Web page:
1.    If, in the history books of other nations, too, President Clinton really wants to be remembered lastingly for much more than having presided over the United States' entry into next Millennium and how it fared then due to its handling of Y2K, i.e. the year 2000 computer bug (see: http://www.solami.com/Y2K.htm), he - as well as the candidates for his succession and, analoguously, his homologues in other countries - may want to take a particularly sharp look at current Mideastern policies.  This involves notably the available options regarding the strategic oil reserves of the Caspian Sea litorals, the fresh water resources of the Euphrates Basin, and the common roots of the three One God religions.  In all of this and beyond, the territory known as Iraq is seen to hold key positions.  Moreover, properly developed and implemented policies on Iraq can be expected to play determinant roles eventually involving and favorably affecting developments in Iran, Israel, Jordan, Palestine, Syria, Turkey and beyond.  Related observations and ideas, particularly those recently offered by The Honorable Senator Bob Kerrey, are seen to go a long way in that direction (Kerrey's speech of 29 September 1999 is published on the Internet at: http://www.iraqfoundation.org/forum/Events/kerrey.html)

2.    If the U.S. Iraq Liberation Act (ILA) is not to compound past errors but to make a constructive and lasting dent in the Mideastern landscape in general and in Northern Iraq in particular, care should be taken in the selection of the ones which are to be encouraged to take on a role of responsibility there.  For if they are to be part of the solution - rather than of the problem, as has been the case so far - they should not only be recognizable and supportable by the Iraqi Diaspora and allies abroad but, above all, by the local communities in Iraq.  Furthermore, it would be helpful if they could be seen to be less dependent on handouts by the powers that be, and to be more principled, than those who brought us those persistently failing policies.  Or, for that matter, who are still involved in maintaining the humanitarian disaster thus inflicted (see:  "A Pathway to Human Rights for Northern Iraq", at:  http://www.solami.com/a32c~1.htm;  see also:  "Let My People Go!", at:  http://www.solami.com/a33h.htm).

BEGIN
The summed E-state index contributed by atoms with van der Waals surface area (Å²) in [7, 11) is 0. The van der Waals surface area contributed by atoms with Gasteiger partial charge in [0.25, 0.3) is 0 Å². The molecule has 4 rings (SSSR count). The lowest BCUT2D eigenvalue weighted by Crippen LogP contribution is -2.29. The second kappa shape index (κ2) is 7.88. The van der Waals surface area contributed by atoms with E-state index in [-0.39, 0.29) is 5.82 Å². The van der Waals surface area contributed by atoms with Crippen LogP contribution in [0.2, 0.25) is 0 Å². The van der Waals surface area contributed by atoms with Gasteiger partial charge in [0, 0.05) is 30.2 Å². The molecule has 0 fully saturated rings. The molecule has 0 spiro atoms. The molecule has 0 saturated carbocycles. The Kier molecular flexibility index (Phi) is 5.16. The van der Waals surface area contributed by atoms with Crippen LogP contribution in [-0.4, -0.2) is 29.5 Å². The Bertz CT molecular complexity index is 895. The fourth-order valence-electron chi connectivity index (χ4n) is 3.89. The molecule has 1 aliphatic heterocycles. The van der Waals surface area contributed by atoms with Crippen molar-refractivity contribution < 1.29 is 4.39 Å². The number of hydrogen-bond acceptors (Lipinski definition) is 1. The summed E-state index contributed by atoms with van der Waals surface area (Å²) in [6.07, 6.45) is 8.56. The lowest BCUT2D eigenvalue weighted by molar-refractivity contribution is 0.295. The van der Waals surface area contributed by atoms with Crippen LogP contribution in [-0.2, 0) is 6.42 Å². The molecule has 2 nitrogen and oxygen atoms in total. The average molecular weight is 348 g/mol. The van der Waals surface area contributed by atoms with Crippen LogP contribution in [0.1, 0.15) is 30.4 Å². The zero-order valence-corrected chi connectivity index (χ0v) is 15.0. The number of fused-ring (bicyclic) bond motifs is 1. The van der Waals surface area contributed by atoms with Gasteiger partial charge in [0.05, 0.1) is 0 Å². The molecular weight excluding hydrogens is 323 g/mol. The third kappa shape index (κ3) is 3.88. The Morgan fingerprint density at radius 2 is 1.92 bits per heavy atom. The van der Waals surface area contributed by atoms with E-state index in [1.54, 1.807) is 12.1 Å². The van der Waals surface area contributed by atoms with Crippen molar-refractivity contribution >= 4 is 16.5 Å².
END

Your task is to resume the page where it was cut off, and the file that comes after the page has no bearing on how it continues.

3.    Ideas which, in the above sense, might be usefully considered for prompt action and implementation include:
a)    The minority and property rights written into Iraq's constitutive Declaration of 30 May 1932 (see: http://www.solami.com/a3a~1.htm#obligations) should be fully recognized and honored by the States concerned and the involved UN bodies.  Possibly in conjunction with corresponding resolutions providing for the prompt and full lifting of all economic sanctions.  On condition, of course, and in as much as the latter are incompatible with these international minority protection guarantees and property rights.  And only for those areas of the Iraqi territory where these and subsequently adopted special rights and obligations of the peoples concerned and of the United Nations can and will be effectively exercised (see:   "Are Protective Sanctions Appropriate in the case of the Mosul Vilayet (Northern Iraq)?", memo, 27 August 1999,  at:  http://www.solami.com/MVmem.htm;  "Way out of Iraq sanctions impasse?", 26 September 1999,  at: http://www.solami.com/UNSC.htm).